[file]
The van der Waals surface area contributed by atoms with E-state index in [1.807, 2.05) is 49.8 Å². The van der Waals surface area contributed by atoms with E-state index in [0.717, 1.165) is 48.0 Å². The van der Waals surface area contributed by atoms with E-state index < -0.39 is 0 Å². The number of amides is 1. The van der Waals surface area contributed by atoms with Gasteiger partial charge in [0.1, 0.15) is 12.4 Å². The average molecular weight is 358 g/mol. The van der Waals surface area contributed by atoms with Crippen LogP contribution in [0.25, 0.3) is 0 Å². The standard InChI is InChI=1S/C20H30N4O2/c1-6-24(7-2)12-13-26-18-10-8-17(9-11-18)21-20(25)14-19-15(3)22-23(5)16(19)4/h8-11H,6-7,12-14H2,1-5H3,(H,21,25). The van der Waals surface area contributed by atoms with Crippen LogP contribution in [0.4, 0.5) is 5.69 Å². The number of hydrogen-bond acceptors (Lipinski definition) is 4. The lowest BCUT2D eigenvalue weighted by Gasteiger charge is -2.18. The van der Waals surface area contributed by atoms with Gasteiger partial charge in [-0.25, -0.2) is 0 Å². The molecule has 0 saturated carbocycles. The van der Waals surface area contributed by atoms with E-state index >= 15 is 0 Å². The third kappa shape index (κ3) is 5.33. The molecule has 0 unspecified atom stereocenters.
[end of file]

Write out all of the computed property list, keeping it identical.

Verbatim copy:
The van der Waals surface area contributed by atoms with E-state index in [1.807, 2.05) is 49.8 Å². The van der Waals surface area contributed by atoms with E-state index in [0.717, 1.165) is 48.0 Å². The van der Waals surface area contributed by atoms with E-state index < -0.39 is 0 Å². The number of amides is 1. The van der Waals surface area contributed by atoms with Gasteiger partial charge in [0.1, 0.15) is 12.4 Å². The average molecular weight is 358 g/mol. The van der Waals surface area contributed by atoms with Crippen LogP contribution in [0.25, 0.3) is 0 Å². The standard InChI is InChI=1S/C20H30N4O2/c1-6-24(7-2)12-13-26-18-10-8-17(9-11-18)21-20(25)14-19-15(3)22-23(5)16(19)4/h8-11H,6-7,12-14H2,1-5H3,(H,21,25). The van der Waals surface area contributed by atoms with Crippen LogP contribution in [0.4, 0.5) is 5.69 Å². The number of hydrogen-bond acceptors (Lipinski definition) is 4. The lowest BCUT2D eigenvalue weighted by Gasteiger charge is -2.18. The van der Waals surface area contributed by atoms with Gasteiger partial charge in [-0.25, -0.2) is 0 Å². The molecule has 0 saturated carbocycles. The van der Waals surface area contributed by atoms with E-state index >= 15 is 0 Å². The third kappa shape index (κ3) is 5.33. The molecule has 0 unspecified atom stereocenters.